COVID-19 cases continues to climb in N.C.

As of June 22, North Carolina had 53,605 confirmed cases of COVID-19. The death toll is now over 1,200 and about 870 people are currently hospitalized. 

Confederate memorials still a monumental issue

For the second week in a row, many small Western North Carolina communities have seen demonstrations in response to the killing of North Carolina-born Minneapolis resident George Floyd at the hands of the city’s police force. 

Against the narrative: WNC protests avoid polarization, violence

By Boyd Allsbrook • Contributing writer | Type “George Floyd Protests, Police” into your Google images search bar. What comes up? Picture after picture of menacing police dressed in riot gear facing down angry protestors. Brawling. Calls to abolish the police force. Cruisers engulfed in flames. Police stations graffitied with ACAB — “All Cops Are Bastards.” Riots. Looting. Arson. Tear gas. Rubber bullets. Cops shot in drive-bys. Protestors gone the same way. Storeowners beaten to a pulp. 

Graduates, you’ll miss this place we call home

By Liam McLeod • Guest Columnist | To the high school Class of 2020, congratulations! There is nothing more exciting than completing high school and preparing to leave and move on toward what comes next.

It was four years ago now that I was in your shoes, a recent grad with nothing on my mind but leaving my hometown. I can tell you this, enjoy this last summer at home and don’t wish it away. College is exciting and extremely fast-paced. These four years at UNCC have felt like one year at Tuscola, though I’ve grown and changed more than I ever could have in high school. I learned many lessons in my first year of college, but there’s one that sticks out the most to me: our home is unlike any other in North Carolina. 

Life on the road: WNC photographer embarks on adventure of a lifetime

Now 31, Steve Yocum was just 22 years old when he moved from Philadelphia, Pennsylvania, to the mountains of Western North Carolina.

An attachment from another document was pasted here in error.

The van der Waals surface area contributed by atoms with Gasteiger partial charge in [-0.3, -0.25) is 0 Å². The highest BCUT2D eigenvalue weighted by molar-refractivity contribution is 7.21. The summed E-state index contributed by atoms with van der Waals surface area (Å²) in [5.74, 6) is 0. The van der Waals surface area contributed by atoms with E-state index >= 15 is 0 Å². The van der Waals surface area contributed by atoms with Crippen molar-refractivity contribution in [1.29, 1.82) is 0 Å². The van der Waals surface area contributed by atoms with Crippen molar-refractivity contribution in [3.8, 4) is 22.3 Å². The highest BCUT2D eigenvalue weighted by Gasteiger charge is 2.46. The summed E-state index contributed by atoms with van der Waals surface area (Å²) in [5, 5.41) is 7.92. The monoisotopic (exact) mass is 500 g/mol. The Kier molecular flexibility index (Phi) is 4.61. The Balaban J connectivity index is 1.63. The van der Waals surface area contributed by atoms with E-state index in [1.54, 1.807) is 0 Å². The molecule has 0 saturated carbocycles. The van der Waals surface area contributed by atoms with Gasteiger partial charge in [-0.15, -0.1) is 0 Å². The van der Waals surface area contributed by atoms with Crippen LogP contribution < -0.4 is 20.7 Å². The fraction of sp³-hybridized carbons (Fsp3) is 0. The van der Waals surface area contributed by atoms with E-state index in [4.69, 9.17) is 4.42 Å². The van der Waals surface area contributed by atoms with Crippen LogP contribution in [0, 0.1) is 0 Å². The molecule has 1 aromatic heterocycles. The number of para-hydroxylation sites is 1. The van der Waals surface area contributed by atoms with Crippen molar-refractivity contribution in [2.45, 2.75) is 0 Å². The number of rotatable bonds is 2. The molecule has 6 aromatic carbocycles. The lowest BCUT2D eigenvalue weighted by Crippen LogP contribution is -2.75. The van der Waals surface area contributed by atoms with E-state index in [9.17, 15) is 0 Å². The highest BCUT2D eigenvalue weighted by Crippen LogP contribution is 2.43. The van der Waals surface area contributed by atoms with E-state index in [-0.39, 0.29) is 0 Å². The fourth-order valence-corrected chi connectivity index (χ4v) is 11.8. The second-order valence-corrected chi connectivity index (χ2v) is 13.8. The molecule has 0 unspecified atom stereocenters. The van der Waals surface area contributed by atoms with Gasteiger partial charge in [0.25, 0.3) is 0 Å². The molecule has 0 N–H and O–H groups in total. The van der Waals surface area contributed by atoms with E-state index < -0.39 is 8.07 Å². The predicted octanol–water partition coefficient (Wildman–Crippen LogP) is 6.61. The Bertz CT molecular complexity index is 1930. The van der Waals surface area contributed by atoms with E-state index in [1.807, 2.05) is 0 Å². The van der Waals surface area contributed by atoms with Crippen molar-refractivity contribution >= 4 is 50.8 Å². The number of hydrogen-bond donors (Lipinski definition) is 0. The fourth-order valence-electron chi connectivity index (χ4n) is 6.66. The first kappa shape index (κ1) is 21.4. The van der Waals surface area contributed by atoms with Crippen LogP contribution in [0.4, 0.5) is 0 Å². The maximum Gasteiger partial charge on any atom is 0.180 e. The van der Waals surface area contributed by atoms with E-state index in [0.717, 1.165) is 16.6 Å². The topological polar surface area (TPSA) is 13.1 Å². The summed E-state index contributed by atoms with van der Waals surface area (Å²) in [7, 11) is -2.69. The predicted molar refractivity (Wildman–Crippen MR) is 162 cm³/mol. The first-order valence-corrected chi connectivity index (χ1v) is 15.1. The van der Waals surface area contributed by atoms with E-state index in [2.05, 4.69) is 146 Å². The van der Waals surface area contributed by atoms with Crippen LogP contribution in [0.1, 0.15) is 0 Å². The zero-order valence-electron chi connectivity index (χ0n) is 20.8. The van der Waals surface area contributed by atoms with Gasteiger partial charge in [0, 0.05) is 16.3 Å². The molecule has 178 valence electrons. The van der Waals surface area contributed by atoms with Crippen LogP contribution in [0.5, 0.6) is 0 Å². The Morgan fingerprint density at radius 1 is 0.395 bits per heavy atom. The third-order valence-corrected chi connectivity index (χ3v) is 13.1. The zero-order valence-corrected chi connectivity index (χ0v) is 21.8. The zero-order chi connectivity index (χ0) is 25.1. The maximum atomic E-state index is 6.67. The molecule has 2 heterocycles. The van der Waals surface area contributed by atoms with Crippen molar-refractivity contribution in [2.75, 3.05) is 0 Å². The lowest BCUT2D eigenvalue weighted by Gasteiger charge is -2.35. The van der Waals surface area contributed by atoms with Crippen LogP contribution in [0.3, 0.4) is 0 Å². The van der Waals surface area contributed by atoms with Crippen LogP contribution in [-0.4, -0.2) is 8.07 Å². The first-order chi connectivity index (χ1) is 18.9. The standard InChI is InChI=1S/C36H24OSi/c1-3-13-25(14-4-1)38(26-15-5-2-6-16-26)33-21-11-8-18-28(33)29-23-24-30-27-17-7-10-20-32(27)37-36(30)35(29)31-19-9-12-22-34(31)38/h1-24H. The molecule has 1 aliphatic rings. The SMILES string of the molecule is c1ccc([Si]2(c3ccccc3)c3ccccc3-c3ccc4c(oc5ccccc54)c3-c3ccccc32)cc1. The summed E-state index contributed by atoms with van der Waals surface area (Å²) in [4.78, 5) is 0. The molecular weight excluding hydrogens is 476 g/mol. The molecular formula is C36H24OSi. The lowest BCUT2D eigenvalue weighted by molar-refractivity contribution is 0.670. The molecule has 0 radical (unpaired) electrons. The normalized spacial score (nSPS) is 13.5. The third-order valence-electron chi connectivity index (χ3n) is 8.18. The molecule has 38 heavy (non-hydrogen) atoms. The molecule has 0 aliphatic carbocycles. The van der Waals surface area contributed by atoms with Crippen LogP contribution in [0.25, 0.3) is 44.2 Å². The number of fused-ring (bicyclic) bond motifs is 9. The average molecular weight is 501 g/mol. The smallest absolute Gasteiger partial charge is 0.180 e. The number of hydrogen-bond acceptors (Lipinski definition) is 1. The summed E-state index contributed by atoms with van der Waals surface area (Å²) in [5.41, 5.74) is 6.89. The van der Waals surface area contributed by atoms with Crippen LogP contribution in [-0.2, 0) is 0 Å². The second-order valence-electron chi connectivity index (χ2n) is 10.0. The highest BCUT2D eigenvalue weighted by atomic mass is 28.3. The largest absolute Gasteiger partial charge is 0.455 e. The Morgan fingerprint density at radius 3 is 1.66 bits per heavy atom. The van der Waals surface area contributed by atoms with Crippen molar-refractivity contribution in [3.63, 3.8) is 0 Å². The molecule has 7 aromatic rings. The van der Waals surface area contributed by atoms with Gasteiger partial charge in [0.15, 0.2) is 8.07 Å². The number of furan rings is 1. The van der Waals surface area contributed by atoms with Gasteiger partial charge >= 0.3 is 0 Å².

He was tired of city life, of doing nothing but going to bars all weekend, every weekend. He wanted to get away, and when the company he’d been working for since high school gave him the chance to move south, he jumped on it. That leap led him to photography. 

Support small business

As small businesses across Western North Carolina work toward reopening while meeting new guidelines during the COVID-19 Pandemic, residents are encouraged to support them as a way to strengthen the local economy. 

Demonstrations come to small-town Western NC

Waynesville. Sylva. Murphy. Canton. Bryson City. Franklin. Demonstrations associated with the death of George Floyd aren’t solely a big-city phenomenon, nor are they all destructive. Since June 1, more than a thousand Western North Carolina residents have taken part in a series of actions in small, rural mountain towns without any of the violence and vandalism associated with protests in larger cities. 

Cases continue to rise in western counties

Rural counties have so far been sheltered from the high numbers of positive COVID-19 cases, but as testing ramps up, the number of positive cases continue to rise. 

COVID-19 delays 2020 U.S. Census progress

Filling out the 2020 U.S. Census form is easier than ever, yet response levels are still significantly lagging in many Western North Carolina counties. 

Less pomp, more circumstance: Western North Carolina’s future leaders graduate amidst pandemic

The Class of 2020 will forever be remembered as the “asterisk” class. Whether it be high school, community college or university, the instructional disruption that came about in North Carolina in mid-March as the result of the COVID-19 outbreak will be as much a part of their permanent records as their marks in reading, writing and ‘rithmetic. 

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